KRD Creative Studio has recently been given access to Adobe Firefly, the Artificial Intelligence offering from Adobe. This is currently in Beta mode, where we can experiment with how AI can integrate within the current workflow and range of Adobe software in professional use.
The first and most obvious thing to try was text-to-image. Writing text prompts to create imagery is not as simple as it may seem, and initial results are not always as expected. After a short trial, my initial impression is that this is most definitely not a replacement for a stock image library search. And certainly not a replacement for a planned photo shoot. There is an element of surprise which is interesting when experimenting but is not acceptable for professional work.
Prompt writing is, and will be, a skill set of its own, just like mastery of any computer coding. Until the software is developed enough to produce repeatable results from identical commands, it is unlikely that without extensive self-education within any given data set, to become a replacement for traditional media generation. In the interim, it will likely become a sub-genre of image creation, specialised in by some.
For testing, the prompt attempted to render a kitchen and modern living area. Interested to see if we could craft a rendering ourselves for our kitchen appliance clients. After many iterations, Firefly managed to get some that looked ‘nice’ overall, however the detail is lacking. The legs of chairs and whole chairs were disjointed, out of perspective. They pass ‘at a glance’ but any deeper viewing and they fail to capture the real detail of a whole scene.
These initial images could perhaps prove useful for ideation before a project begins, but at this point are unlikely to be suitable for detailed real-life finished art.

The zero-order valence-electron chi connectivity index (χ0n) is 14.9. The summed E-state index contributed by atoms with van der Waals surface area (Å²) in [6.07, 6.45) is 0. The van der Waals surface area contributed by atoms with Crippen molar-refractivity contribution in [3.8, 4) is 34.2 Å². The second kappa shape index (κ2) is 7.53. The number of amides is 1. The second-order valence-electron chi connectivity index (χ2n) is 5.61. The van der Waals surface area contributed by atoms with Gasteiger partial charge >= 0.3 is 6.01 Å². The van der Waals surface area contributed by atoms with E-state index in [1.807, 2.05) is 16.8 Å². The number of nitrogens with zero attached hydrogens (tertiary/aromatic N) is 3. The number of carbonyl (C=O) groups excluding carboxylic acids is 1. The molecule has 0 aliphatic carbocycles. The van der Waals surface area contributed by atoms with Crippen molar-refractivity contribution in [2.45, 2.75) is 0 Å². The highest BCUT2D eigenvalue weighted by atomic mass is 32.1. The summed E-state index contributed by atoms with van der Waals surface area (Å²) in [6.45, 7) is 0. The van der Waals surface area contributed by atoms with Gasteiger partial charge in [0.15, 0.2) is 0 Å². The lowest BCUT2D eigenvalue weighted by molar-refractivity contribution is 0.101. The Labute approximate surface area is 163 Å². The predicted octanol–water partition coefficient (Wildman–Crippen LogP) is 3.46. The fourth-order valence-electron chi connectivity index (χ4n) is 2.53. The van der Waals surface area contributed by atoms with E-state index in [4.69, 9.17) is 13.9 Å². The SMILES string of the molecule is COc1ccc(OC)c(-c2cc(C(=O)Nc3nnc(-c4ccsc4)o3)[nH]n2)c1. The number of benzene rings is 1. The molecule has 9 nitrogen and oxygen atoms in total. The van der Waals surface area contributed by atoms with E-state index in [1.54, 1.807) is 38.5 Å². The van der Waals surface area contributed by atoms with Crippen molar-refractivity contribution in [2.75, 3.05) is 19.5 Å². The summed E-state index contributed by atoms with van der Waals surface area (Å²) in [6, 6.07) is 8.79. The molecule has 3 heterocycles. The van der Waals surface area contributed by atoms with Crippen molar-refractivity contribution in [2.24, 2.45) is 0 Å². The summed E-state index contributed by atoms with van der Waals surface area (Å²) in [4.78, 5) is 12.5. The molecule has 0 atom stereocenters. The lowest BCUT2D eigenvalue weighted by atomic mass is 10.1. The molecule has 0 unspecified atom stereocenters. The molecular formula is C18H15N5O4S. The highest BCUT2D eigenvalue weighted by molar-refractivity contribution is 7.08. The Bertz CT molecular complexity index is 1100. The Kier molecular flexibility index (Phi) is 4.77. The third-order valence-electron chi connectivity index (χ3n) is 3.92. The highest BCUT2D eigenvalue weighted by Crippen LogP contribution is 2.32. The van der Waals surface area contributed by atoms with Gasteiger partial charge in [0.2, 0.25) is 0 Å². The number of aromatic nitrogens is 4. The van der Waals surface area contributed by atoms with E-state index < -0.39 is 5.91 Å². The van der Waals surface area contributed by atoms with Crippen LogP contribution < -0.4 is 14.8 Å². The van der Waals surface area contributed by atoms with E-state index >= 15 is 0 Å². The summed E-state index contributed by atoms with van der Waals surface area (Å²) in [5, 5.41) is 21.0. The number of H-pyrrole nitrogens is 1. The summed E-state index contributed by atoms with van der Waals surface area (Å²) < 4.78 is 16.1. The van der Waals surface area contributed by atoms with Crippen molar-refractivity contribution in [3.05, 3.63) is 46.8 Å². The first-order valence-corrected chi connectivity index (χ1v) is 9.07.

Once we can upload our own images into the software to be edited it may prove to be more useful to our professional workflow. Eg: being able to change the colour scheme in a real photograph with a click, instead of painstakingly masking, overlaying and manipulating.
As the software develops, the gap between ideation and real life will diminish, but whether it will diminish equally across all subject matter will determine its usefulness to professional workflows, and its level of disruption to the creative industries.
More useful are the tools to remove and change backgrounds automatically from images, which photoshop already has to a limited degree. But much the same, these tools will become much more useful in a combined workflow when using traditionally made images.
More likely to be disrupted quickly is language-based content. ChatGTP is easy to use, and can generate reasonable content at lightning speed. However, these pieces of generated content still need to be checked for accuracy. As with any database, the content you get out is only as good as the content you put in. ChatGTP appears to write with authority, so this is something to be closely monitored if used in a professional capacity. For an alternate way of wording what you already know, it is a fast effective re-writing tool. But don’t ask a question you don’t already know the answer to, and if you do, make sure to check it against reputable sources.